The Porsche 944 had a great run from the early 1980s to the early 1990s and was a fantastically popular car for the marque at the time. “Forget, for a moment, that it goes from 0 to 60 in 6.9 seconds. Or that it has a top speed of 149 mph,” the ad reads. “Simply judging on looks alone, it should be enough to send your pulse racing.” That sounds like a challenge, or at least a call to evaluate your priorities.
Mitsubishi Lancer Evolution VI
The Lancer Evolution VI, or Evo 4, was not sold in the U.S., as we didn’t start seeing the rally-bred sedan until the eighth generation. The car had a short production run in the late 1990s and early 2000s, right around when Tommi Mäkinen was dominating World Rally Championship stages in a Mitsubishi. The tie-in with motorsport and a well-known (for some countries) name make this ad a winner. It gives detailed specs on the engine and output and rightly calls it a ready-to-race limited edition.
General Motors EV1
Today’s auto market is full of quick and futuristic EVs, but electrification wasn’t even on the map in the late 1990s. General Motors dipped its pinky toe into the EV waters in 1996 with the EV1, which looks like a retro UFO compared to today’s more refined designs. Customers weren’t able to buy the cars, but were allowed to lease them in select markets, including Los Angeles and Phoenix, Arizona. GM’s ad calls on drivers willing to take the leap to participate in a public testing program. Imagine seeing this in today’s litigious world. (Well, we don’t have to imagine: Tesla is trying the same thing with its so-called Full Self-Driving feature, offering a Beta version for drivers, and the blowback has been fierce.)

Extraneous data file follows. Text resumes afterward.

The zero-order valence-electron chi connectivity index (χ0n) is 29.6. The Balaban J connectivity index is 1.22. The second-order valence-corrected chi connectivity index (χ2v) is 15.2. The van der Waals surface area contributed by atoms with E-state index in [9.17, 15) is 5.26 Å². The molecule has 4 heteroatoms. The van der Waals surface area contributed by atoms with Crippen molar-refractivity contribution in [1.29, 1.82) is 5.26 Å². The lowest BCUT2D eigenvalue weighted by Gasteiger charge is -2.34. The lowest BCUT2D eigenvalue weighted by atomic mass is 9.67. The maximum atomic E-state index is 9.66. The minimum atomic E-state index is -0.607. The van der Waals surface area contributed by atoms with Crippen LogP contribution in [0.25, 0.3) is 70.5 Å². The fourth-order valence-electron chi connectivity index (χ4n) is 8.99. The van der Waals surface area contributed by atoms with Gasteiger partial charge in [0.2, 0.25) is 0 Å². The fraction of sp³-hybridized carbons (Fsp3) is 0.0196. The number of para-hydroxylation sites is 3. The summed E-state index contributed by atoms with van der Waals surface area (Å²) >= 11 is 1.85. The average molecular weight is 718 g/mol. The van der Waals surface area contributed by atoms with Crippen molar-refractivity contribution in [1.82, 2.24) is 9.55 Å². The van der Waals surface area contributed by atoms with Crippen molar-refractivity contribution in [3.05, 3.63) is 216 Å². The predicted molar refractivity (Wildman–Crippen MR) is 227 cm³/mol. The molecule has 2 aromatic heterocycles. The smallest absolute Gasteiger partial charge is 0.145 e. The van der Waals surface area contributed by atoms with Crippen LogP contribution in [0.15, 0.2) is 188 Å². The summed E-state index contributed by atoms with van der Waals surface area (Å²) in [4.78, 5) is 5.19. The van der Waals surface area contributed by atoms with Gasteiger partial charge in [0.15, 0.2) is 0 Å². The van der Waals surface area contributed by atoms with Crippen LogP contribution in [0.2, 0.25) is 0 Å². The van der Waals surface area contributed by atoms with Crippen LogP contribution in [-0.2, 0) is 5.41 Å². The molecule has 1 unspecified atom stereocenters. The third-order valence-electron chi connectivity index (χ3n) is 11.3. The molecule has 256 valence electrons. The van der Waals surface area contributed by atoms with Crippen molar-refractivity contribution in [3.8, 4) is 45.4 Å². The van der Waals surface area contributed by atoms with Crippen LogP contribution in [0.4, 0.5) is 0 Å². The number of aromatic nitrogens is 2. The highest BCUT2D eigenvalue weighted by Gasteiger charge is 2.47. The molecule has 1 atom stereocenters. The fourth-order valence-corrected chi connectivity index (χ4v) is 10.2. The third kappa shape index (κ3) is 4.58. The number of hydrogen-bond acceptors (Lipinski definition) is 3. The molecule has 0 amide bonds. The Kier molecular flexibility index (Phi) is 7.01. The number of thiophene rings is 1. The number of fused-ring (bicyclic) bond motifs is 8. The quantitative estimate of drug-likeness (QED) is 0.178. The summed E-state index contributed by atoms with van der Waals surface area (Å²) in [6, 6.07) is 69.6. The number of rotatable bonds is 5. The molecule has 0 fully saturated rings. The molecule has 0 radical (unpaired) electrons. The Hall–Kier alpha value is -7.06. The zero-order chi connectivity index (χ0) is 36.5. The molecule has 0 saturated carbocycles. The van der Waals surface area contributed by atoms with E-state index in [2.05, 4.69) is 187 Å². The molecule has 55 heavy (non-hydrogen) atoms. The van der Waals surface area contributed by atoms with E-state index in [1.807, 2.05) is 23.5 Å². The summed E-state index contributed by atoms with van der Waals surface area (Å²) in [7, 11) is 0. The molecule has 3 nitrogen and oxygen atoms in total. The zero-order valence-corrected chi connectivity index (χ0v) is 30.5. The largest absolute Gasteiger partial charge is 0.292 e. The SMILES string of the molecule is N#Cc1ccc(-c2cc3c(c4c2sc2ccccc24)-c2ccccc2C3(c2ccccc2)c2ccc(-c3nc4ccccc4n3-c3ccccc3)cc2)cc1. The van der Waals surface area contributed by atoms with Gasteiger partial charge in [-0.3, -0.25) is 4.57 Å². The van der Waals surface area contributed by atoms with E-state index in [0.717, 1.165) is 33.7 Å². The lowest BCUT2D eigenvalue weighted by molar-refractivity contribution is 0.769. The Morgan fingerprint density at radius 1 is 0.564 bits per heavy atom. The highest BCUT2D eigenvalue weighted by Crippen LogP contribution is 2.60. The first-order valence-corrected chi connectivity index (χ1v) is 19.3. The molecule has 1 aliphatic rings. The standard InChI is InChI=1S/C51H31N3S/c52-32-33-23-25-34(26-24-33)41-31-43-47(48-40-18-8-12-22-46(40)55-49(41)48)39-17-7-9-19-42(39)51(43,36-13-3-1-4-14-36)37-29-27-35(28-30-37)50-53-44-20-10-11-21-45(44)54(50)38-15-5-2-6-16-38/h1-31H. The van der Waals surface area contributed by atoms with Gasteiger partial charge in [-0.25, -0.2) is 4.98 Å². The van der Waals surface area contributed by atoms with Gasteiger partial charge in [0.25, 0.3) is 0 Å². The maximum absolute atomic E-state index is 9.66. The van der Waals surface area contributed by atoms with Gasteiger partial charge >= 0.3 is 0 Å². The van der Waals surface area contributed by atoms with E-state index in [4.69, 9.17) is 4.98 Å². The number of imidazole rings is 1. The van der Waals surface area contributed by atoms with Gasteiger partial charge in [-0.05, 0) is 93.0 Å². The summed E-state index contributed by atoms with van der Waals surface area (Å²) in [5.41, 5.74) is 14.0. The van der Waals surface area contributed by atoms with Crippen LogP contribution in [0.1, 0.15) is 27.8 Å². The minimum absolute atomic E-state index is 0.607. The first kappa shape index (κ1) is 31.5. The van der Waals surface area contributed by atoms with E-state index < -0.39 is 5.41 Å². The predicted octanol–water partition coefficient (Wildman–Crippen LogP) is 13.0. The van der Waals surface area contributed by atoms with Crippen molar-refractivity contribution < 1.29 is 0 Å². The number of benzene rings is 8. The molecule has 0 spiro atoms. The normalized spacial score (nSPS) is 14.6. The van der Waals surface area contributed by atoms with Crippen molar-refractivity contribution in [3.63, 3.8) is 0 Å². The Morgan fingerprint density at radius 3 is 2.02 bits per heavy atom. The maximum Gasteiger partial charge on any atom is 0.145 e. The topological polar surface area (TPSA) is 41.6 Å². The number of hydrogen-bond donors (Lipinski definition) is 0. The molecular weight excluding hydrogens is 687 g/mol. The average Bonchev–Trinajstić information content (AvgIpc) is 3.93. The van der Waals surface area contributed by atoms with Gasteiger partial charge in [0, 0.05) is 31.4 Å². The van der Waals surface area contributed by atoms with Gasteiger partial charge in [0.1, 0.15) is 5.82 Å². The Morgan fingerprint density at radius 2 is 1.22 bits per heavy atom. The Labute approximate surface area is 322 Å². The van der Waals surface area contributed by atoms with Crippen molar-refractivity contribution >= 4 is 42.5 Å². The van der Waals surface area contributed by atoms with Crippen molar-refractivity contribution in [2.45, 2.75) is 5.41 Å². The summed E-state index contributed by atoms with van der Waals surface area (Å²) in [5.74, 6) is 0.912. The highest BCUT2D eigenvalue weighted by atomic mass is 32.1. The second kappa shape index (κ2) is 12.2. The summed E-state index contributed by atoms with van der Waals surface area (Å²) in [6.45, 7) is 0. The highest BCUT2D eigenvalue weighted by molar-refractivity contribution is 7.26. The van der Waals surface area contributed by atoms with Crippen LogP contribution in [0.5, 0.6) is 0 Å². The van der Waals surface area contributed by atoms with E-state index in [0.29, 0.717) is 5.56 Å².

Land Rover Range Rover
Some may think of the Range Rover as a Kardashian hauler today, but it’s always been a massively capable off-roader. Land Rover played to Americans’ desire to poke fun at the British with its ad, stating, “The British have always driven on the wrong side of the road.” The image and text accomplish that, but they also do a fantastic job of illustrating the SUV’s off-road prowess. At the same time, it introduces a cheeky hotline number for prospective buyers to inquire about a new model: 1-800-Fine-4WD.
Saab 9000 Turbo
It’s easy to find Saab enthusiasts swooning over a brightly-colored Viggen convertible today, but the brand was an outlier in the 1990s. The 9000 Turbo was (and remains) an impressive bit of Swedish engineering, and the “first photos of Earth taken from the new Saab Turbo” ad was a great introduction to the quirky speedster. Turbocharging was a big deal back then, and Saab wasn’t shy about expounding on the feature and the car’s 6.4-second 0-60 time.
Porsche is one of few automakers today that offers parts and support for older models, but that wasn’t the case 40 years ago. This ad shows the beginning of Porsche’s movement to pitch its cars as heirlooms that can last generations, and it plays to well-heeled buyers’ sense of value and money-consciousness by talking about resale value and durability. Of course, we know today that 911s from this era command a premium in the market, so it’s fun to see where things started.